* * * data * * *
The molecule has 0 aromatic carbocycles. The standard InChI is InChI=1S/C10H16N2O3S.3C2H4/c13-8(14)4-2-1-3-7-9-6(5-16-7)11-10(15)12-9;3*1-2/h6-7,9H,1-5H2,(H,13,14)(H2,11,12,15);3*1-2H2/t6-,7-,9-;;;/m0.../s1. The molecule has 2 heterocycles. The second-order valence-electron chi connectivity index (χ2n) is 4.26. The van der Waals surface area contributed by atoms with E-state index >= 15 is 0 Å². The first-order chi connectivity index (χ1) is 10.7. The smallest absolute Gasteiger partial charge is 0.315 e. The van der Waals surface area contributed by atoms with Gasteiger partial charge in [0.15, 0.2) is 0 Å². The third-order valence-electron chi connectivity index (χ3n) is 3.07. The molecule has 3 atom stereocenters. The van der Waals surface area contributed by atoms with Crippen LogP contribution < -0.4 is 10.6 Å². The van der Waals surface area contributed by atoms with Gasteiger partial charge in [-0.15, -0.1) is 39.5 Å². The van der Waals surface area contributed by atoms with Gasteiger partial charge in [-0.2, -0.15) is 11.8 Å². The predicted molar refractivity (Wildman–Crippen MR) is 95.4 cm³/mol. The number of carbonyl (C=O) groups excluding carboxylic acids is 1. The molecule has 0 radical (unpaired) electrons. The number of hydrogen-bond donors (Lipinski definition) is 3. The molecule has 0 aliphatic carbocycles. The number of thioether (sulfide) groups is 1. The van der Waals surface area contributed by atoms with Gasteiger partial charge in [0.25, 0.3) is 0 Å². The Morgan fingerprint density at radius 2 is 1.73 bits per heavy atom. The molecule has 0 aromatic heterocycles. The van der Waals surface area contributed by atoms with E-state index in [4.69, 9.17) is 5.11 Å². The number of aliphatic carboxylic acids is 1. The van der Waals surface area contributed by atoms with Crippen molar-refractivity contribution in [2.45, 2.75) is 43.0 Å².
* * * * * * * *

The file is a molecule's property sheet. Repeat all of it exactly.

The molecule has 0 aromatic carbocycles. The standard InChI is InChI=1S/C10H16N2O3S.3C2H4/c13-8(14)4-2-1-3-7-9-6(5-16-7)11-10(15)12-9;3*1-2/h6-7,9H,1-5H2,(H,13,14)(H2,11,12,15);3*1-2H2/t6-,7-,9-;;;/m0.../s1. The molecule has 2 heterocycles. The second-order valence-electron chi connectivity index (χ2n) is 4.26. The van der Waals surface area contributed by atoms with E-state index >= 15 is 0 Å². The first-order chi connectivity index (χ1) is 10.7. The smallest absolute Gasteiger partial charge is 0.315 e. The van der Waals surface area contributed by atoms with Gasteiger partial charge in [0.15, 0.2) is 0 Å². The third-order valence-electron chi connectivity index (χ3n) is 3.07. The molecule has 3 atom stereocenters. The van der Waals surface area contributed by atoms with Crippen LogP contribution < -0.4 is 10.6 Å². The van der Waals surface area contributed by atoms with Gasteiger partial charge in [-0.15, -0.1) is 39.5 Å². The van der Waals surface area contributed by atoms with Gasteiger partial charge in [-0.2, -0.15) is 11.8 Å². The predicted molar refractivity (Wildman–Crippen MR) is 95.4 cm³/mol. The number of carbonyl (C=O) groups excluding carboxylic acids is 1. The molecule has 0 radical (unpaired) electrons. The number of hydrogen-bond donors (Lipinski definition) is 3. The molecule has 0 aliphatic carbocycles. The number of thioether (sulfide) groups is 1. The van der Waals surface area contributed by atoms with Gasteiger partial charge in [0.25, 0.3) is 0 Å². The Morgan fingerprint density at radius 2 is 1.73 bits per heavy atom. The molecule has 0 aromatic heterocycles. The van der Waals surface area contributed by atoms with E-state index in [4.69, 9.17) is 5.11 Å². The number of aliphatic carboxylic acids is 1. The van der Waals surface area contributed by atoms with Crippen molar-refractivity contribution in [2.45, 2.75) is 43.0 Å².